Bringing your business into compliance with new laws and regulations can sound daunting, but having the right partner to help guide your efforts can make the February 16, 2020 Kari’s Law compliance date far less intimidating.

No More “9” For Outside Line

Tragically, the adoption of Kari’s Law was a response to an emergency event in which a child was unable to reach emergency assistance because she did not know she had to dial “9” to reach an outside line to make a 911 call at a hotel. Kari’s law will require that any MLTS will allow callers to reach emergency services (911) without the need to dial a prefix for an outside number first. Thus, among other things, all enterprises utilizing MLTS will need to update their phone configurations accordingly.

Locations & Notifications

In addition to disallowing prefixes when calling 911, the new rules also aim to ensure help is sent precisely where it’s needed while also notifying designated personnel of the emergency.

Location Information

When you call 911 from your home, your registered street address is typically passed along to the Public Safety Answering Point (PSAP), who in turn gives that information to emergency responders. But what about at your office? If there’s a medical emergency in a 4th floor conference room and you call 911 from that office (without having to dial a prefix!), how will they know where to go if they only have the street address?

In addition to the direct dialing and notification requirements of Kari’s Law, pursuant to another federal law called Ray Baum’s Act, the FCC is also creating rules to improve the dispatchable location information that is associated with emergency calls from MLTS. Specifically, the objectives of the new rules are for campuses that use MLTS to be able to pass along location information that would be more specific than a front desk or the administrative office and add such information as building, floor, suite, and even specific conference rooms potentially.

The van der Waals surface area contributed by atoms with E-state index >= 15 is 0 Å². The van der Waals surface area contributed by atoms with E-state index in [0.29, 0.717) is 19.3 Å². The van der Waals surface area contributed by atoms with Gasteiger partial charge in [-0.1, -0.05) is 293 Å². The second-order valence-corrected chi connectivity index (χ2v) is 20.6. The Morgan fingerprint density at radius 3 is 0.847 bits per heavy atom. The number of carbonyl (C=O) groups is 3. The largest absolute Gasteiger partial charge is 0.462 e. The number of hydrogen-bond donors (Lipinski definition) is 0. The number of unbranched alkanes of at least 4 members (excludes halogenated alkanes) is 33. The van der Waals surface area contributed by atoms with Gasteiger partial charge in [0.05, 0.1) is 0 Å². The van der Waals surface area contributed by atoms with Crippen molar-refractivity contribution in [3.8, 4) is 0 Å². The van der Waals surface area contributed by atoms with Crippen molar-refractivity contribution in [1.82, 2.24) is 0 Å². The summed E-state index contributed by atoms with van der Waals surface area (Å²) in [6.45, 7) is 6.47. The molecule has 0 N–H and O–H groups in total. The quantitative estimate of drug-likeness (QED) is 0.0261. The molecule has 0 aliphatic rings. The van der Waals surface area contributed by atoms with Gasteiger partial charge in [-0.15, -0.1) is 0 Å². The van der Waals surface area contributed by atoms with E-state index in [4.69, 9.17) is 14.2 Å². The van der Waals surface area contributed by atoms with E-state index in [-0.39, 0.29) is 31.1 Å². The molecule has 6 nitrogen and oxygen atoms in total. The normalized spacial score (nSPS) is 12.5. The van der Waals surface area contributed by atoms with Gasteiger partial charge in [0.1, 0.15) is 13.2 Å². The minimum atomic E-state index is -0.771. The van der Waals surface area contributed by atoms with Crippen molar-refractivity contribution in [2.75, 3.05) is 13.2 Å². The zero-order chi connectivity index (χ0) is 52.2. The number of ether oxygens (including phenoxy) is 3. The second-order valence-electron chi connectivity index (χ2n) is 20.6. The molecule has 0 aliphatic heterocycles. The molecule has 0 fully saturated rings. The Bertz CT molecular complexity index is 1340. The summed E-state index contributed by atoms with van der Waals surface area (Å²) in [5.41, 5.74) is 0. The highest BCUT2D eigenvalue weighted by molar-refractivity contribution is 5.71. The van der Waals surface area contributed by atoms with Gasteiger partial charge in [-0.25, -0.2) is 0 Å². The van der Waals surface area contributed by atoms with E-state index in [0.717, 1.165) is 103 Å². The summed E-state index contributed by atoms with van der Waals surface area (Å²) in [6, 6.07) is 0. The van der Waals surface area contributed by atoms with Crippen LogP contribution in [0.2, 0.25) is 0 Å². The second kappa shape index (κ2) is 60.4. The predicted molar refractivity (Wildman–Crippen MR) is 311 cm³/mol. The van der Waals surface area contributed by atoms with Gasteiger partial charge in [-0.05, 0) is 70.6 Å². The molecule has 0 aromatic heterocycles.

In addition to removing the need to dial a prefix for an outside line when calling 911, Kari’s Law requires businesses using MLTS to also implement notifications to designated personnel when a 911 call has been made. These notifications can take the form of a phone call, email, SMS/text message, or conspicuous on-screen message.

Notifications will allow for designated personnel to know that there’s an emergency and even provide first aid if necessary. Most importantly, it allows them to quickly escort emergency personnel to where they’re needed, helping them through the front doors, elevators, and into keycarded areas depending on the particulars of any enterprise environment.

Don’t Go It Alone

We know this all sounds like a lot (and in some ways it is), so how can your business manage its legal obligations most effectively?

Well for one, you don’t have to do it alone — reach out to our 911 experts to find out how we can support your business’s 911 calling needs. For example, Clear Choice Telephones 911 solutions are well positioned to provide your business with the location and notification functionality you need.

Get Started Soon + Understand Vulnerabilities

Kari’s Law requires compliance by February 16, 2020. Getting started sooner will ensure that you’re not racing to find effective solutions at the last minute.

Create a checklist to understand what your business needs to do. Making sure that your entire team is on the same page will help make sure everyone is working towards the same goal (and that you’re not forgetting a crucial piece).


Article submitted by Paul Mancini, contact him to learn more.

678-387-3200 or


© Copyright - Healthcare Services